Monitor your sleepFatigue
Getting a good night’s sleep on a regular basis is crucial to your body’s proper functioning and stress management. If you suffer from insomnia or light sleep, there are ways to increase your sleep quality. Whether you choose essential oils, herbal teas, or limited screen time before bed, establishing a personalized routine will help you get some shut-eye.


Practise mindfulnessPractise mindfulness
Stress and anxiety can bring to mind catastrophic scenarios, each more improbable than the last. To avoid excessive preoccupation with the worst, try practising mindfulness. This Buddhist-inspired approach teaches us to banish persistent negative thoughts by anchoring ourselves in the present moment. This is a great way to change our perspective, distance ourselves from bothersome issues, and remember that some things are just out of our control.


During peak moments of stress, it’s important to stop for a few minutes, recognize the symptoms, and treat them. Deep breathing exercises are one of the most effective tools for quickly countering the effects of stress and regulating tension in the body. Taking a step back and giving yourself a moment to refocus will improve your ability to manage stressful situations.


Relax your musclesRelax your muscles
Muscle tension, often in the neck and back, is one of the clearest signs of stress. The next time this happens, take a few moments to do some relaxation exercises to release any tension in your body.


Play sports
Play sports
It’s no secret that playing sports doesn’t just keep you looking good. It also improves your health, benefiting your heart and mind. Physical activity releases endorphins and dopamine, hormones related to well-being, thus counteracting many of the negative effects of stress, such as anxiety and a lack of sleep.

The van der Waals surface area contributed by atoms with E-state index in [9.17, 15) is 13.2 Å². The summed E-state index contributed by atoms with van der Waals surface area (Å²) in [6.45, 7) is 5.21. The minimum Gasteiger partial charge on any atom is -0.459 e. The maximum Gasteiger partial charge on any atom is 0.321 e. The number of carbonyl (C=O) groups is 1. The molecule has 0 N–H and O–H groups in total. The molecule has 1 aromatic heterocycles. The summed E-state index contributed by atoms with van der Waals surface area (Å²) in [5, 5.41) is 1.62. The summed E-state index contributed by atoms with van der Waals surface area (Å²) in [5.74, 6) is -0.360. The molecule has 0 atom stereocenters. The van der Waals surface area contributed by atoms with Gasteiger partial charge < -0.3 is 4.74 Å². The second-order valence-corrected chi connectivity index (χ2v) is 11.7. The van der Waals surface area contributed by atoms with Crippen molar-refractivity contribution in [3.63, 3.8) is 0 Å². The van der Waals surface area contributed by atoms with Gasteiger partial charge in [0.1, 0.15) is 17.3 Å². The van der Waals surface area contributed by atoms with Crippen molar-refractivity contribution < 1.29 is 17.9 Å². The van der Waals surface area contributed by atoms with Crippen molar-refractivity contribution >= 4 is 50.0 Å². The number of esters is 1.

Get creative
Get creative
2016 study showed that expressing artistic creativity helps reduce stress. Whether it’s embroidering, painting, playing an instrument, or even doing manual work, be sure to cultivate activities that you’re passionate about. It’s good for your health!


Listen to musicListen to music
You’ve probably heard this before and are likely to hear it again. Music can be therapeutic, and science confirms it. A 2006 article, published by Stanford University, explains that music’s combination of various frequencies sets off a complex series of reactions in the brain. The study suggests that certain songs may improve concentration and even promote relaxation.


Talk to your loved onesTalk to your loved ones
Sometimes the simple act of sharing distressful thoughts with someone close to you can take the weight off your shoulders. They may have already experienced a similar situation and have good advice for you. Then again, you may simply need a sympathetic, attentive ear to help you understand your feelings and see things more clearly. Whatever the case, your loved ones have your well-being at heart and should not be undervalued.


Talk to a professionalTalk to a professional
Your loved ones surely care about you, but may not always be equipped to provide the help you need. In this case, you may want to speak to a professional near you or online. Psychotherapists, psychologists, and psychiatrists are specially trained to help you manage stress using the most appropriate treatment for your situation.